When I hit a rough financial stretch a couple years back, I talked with their HQ about the fact that I was likely to Overdraft with some frequency, but there was nothing I could figure to do to avoid that, and that I would always be able to cover those ODs within a day or two of their occurrence:

They understood and they stopped charging me the $35 fee ea time I overdrew my overdraft protection.

Yes. I pay them interest (2.5% the last I checked) on what amounts to a $500 credit limit for my Checking Account (transactor, since I live paycheck to paycheck. [It could always be worse...])

For about 7 or 8 months there, I was over that limit about once each month. The $35 didn't charge me was no bigger a deal to them then the 2.5% I paid in interest, but they didn't have to decline making me pay.

Now that's Personal Banking.

Guess they're figurin' that I may eventually get my act together (LMAO! Damn I hope so!) and wanna borrow money to buy a house. Seriously, but I'm still glad I found 'em. It's almost impossible for Bankers working for the MegaBanks like NatCity & BoA to make those kind of decisions for a single user.

Dikkii said...

For about 7 or 8 months there, I was over that limit about once each month. The $35 didn't charge me was no bigger a deal to them then the 2.5% I paid in interest, but they didn't have to decline making me pay.

Now that's Personal Banking.


That is one mighty cool bank you've got there, MB. There is absolutely no way that an Australian bank would do that unless you'd filed the necessary paperwork first.

Never let them go.

Einzige said...

Nice one! I hadn't thought of it this way before, but now that you've pointed it out it's painfully obvious.

Dikkii said...

Sadly, "painfully" appears to be the correct word.

ted said...

Very nice Dikkii...:)

Ok, so now I understand why fees are charged and it seems perfectly reasonable, but I'm going to take you to task this time and raise a couple of issues as I see it from my position of complete ignorance of all things banky and/or financial.

1. I have no choice but to pay bank fees if I'm not a saver.

My pay is now directly debited and it's been that way since just before everything got privatised. I can no longer draw a cheque (clearing... a whole other question I just don't understand.) or be paid in cash. Were it my choice and I was the type (as I used to be) that makes no attempt to save, I would take the money and to hell with the bank, which is simply not possible any more. That however, is probably not so much the banks fault as it is a product of a "cashless" society and deregulation. It still pisses me off though and I think the banks milk it just a little bit.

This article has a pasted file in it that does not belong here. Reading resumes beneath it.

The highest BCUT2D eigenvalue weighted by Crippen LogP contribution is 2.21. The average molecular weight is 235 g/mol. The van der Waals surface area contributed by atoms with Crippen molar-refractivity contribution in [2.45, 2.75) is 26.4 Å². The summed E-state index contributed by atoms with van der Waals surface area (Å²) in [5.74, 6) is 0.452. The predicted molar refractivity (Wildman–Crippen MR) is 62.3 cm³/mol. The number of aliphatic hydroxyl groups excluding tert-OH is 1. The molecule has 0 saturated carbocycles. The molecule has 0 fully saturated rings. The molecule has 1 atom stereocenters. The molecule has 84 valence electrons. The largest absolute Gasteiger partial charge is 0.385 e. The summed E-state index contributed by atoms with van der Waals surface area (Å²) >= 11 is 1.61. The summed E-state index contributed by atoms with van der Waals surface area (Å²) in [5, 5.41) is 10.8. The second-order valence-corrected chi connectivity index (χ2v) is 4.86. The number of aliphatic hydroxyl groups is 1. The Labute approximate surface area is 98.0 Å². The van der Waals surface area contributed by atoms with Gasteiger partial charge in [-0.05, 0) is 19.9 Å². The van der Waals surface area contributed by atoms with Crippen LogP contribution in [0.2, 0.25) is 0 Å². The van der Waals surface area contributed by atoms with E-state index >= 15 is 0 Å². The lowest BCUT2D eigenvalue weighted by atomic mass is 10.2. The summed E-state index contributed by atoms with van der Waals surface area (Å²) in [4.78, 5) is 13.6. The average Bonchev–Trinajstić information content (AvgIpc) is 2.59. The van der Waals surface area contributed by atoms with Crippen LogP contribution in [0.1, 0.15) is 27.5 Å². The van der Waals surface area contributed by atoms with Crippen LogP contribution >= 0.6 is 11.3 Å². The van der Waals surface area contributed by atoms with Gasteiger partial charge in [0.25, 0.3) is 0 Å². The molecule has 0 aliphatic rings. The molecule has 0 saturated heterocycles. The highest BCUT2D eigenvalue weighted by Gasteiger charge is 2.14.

2. Record profits, year after year.

I don't have a problem with profit and records are made to be broken, there's no doubt, but to be broken as often as banks break them smacks of profiteering. I also don't think there's any doubt that fees contribute quite a bit to those profits.

Dikkii said...

G'day Ted,

You actually raised a number of points, not just the two that you think.

Allow me to address some of them:

1. I have no choice but to pay bank fees if I'm not a saver.

Au contraire, mon frere. In my next instalment, I hope to show that quite a lot of fees can be reduced if not avoided entirely.

This blogger isn't a saver, either, although he's currently trying to put together a bit so he can buy a guitar. But this is quite hard when the car requires some serious (and expensive) work done.

My pay is now directly debited and it's been that way since just before everything got privatised.

I hope that you meant "directly credited".

Otherwise you're in a far worse situation than you realise. :-)

I can no longer draw a cheque (clearing... a whole other question I just don't understand.) or be paid in cash.

Cheques require a whole future post. They're surprisingly complex arrangements. Bet you didn't know that.

Were it my choice and I was the type (as I used to be) that makes no attempt to save, I would take the money and to hell with the bank, which is simply not possible any more.

I miss the passing of cash a bit - but now I find cash inconvenient. Personal preference, though.

That however, is probably not so much the banks fault as it is a product of a "cashless" society and deregulation.

Actually, we've theoretically had a cashless society for years.

I may tackle the concept of "fiat" currency in a future blog post. Or I might not. It's really not that interesting.

It still pisses me off though and I think the banks milk it just a little bit.

Oh sure it does. And the banks certainly do. But, why shouldn't they? More on this below.

And my central point still stands - are you pissed off enough to shop around? Are you aware that, if banks upset you enough, that building societies and credit unions exist? And, if you (not saying you do) consider profit a dirty word, how about the fact that these institutions are not-for-profit organisations?

2. Record profits, year after year.

I don't have a problem with profit and records are made to be broken, there's no doubt, but to be broken as often as banks break them smacks of profiteering. I also don't think there's any doubt that fees contribute quite a bit to those profits.


Let's go back and look at fees just for a moment. Fees are charged for a service.